Spending on healthcare services in the United States grew at a 4.8 percent annual pace in June, about the same as May, but significantly higher than at the same periods in 2013 and 2012. However, hospital spending was far lower than that brisk pace, according to data from the Altarum Institute's Center for Sustainable Health Spending.
Altogether, healthcare spending was 0.9 percent higher than the rate of growth for the entire U.S. gross domestic product. In June 2013, its annual growth rate was 4.3 percent, and in June 2012, it was 3.3 percent.
However, hospital spending grew at just a 2.5 percent annual rate in June, down sharply from the 3.8 percent rate in June 2013 and the 4.5 percent rate in June 2012. Much of the spending growth appeared to come from prescription drugs, where spending was up 11.9 percent, and program administration and the net cost of private health insurance, where spending was up 11.6 percent.
Pricing trends were also relatively low, Altarum reported, gaining 1.7 percent overall compared to June 2013. Hospital prices rose 1.9 percent. Prescription drugs had the biggest gain, 4.1 percent compared to June of last year.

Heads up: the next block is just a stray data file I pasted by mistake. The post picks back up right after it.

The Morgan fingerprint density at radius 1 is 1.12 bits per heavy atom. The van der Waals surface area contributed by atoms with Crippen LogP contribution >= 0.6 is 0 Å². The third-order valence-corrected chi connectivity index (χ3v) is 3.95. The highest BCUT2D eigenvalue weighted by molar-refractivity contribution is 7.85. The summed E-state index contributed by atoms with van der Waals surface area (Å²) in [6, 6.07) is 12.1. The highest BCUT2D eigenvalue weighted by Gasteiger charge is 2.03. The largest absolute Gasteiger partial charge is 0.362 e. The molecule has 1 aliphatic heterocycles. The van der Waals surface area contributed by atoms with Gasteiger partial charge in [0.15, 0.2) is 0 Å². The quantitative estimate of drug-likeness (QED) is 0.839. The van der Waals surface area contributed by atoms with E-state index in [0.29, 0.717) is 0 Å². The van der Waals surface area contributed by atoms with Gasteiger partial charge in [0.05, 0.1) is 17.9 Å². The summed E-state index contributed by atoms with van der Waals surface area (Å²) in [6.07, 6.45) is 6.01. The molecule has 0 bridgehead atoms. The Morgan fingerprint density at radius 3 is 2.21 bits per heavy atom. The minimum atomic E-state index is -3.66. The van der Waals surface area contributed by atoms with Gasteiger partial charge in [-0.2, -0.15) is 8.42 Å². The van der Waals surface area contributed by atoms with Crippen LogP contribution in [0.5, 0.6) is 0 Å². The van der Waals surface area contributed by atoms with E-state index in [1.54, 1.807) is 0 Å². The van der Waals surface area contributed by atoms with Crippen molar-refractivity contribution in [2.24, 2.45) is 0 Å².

The third report showed jobs growth was flat, with the sector gaining 7,000 jobs in July, well below the running two-year average monthly increase of 18,600 jobs. Hospitals and nursing and residential care facilities lost more than 7,000 jobs apiece, while ambulatory care centers added 21,300 jobs.
Hospital job growth has been stagnant for a significant period of time--Altarum reported no job growth at all in 2013.
"Publicly traded healthcare systems are generally reporting second quarter increases in revenues and utilization that we have been expecting due to expanded coverage under the Affordable Care Act." said Charles Roehrig, director of the Center for Sustainable Health Spending, in a statement. "However, this seems to be happening without any corresponding increase in healthcare jobs."